Let’s move past fear, celebrate diversity
In Wednesday’s Monitor, the Rev. Jed Rardin suggested that “There are alternatives to violence.” He explained how Stand Your Ground laws give us permission to assume the worst when conflict arises and reminded us that each of us has work to do if we are to learn to resolve conflict peacefully. The Love Your Neighbor Coalition exists to help our community move past fear as we learn to assume the best, even in people who are not part of our own, immediate group.
The Love Your Neighbor Coalition came together in response to several incidents of hate-filled graffiti left on the homes of refugee families in Concord. Each time, our community came together to insist that, collectively, we are better than this. We want to build on the spirit of good will created by those rallies by creating opportunities for all of us to get to know each other.
On Aug. 9, the Love Your Neighbor Coalition is hosting a party to celebrate the diversity of our community. Please join us at Keach Park from 4 to 9 p.m. for a soccer tournament, free food and a dance party. When we bring our diverse communities together, we open up opportunities to practice many of the conflict resolution skills that Rardin outlined. We’ll take turns, we’ll share and good humor will abound. Most of all, we can’t help but to change when we get to know people who were not born in Concord but now contribute to the vitality of our city.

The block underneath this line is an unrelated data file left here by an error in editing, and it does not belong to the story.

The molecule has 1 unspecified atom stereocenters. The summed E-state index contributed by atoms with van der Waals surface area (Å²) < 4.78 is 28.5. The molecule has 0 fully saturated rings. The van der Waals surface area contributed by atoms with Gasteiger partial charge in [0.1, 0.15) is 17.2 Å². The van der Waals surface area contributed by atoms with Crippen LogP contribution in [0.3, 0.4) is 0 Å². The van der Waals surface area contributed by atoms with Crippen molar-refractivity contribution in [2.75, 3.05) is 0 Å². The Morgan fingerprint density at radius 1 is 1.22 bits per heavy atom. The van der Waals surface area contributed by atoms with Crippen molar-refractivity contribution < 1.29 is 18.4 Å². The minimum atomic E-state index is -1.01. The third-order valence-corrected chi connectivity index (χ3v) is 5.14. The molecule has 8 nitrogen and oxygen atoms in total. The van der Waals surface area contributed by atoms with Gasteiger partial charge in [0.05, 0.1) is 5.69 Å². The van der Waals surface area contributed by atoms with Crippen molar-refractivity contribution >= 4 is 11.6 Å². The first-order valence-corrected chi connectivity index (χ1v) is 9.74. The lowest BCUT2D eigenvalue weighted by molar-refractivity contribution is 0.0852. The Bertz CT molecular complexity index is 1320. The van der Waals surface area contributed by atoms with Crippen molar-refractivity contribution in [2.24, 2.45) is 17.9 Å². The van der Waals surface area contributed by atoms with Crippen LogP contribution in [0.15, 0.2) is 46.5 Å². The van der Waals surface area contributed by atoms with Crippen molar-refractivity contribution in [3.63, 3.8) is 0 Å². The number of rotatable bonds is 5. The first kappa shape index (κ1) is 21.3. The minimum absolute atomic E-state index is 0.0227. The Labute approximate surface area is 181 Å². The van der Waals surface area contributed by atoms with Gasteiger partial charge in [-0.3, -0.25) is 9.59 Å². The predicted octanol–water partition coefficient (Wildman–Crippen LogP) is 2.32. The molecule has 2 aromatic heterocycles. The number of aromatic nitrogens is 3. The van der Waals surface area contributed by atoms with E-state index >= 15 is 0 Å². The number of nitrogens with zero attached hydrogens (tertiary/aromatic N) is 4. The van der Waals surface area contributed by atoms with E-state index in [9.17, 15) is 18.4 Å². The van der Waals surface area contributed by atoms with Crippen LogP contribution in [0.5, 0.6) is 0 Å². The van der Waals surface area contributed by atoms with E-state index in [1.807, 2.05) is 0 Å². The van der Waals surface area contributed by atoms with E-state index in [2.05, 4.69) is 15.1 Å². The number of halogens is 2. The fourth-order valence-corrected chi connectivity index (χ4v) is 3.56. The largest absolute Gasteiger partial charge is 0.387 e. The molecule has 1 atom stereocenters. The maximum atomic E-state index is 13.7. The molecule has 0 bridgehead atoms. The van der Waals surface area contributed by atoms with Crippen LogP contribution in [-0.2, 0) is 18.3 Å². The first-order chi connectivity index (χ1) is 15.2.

Our hope is that soccer players will join us for an afternoon of games. We’ll have a bouncy house for younger children. DJ Frankie Rosario will play music from all over the world. There are few easier ways to cross boundaries than to sit down to share a meal.
A party like this is only possible with the generous support of the community. Many faith groups are helping to provide food; ask your faith leaders if your organization is participating. If you would like to donate a watermelon, some chips or bags of hot dog or hamburger rolls, please let us know. If you can help to coach one of our pickup soccer teams, we welcome your participation. You can reach me at firstname.lastname@example.org to let me know how you’d like to help.
Stand Your Ground laws have institutionalized violence as an acceptable response to fear. Let’s stand our ground by coming together to remind each other that we needn’t live in fear of those we do not know. We can instead come together for an evening of showing Concord that it is indeed possible to Love Your Neighbor.
(Cheryl Bourassa lives in Concord.)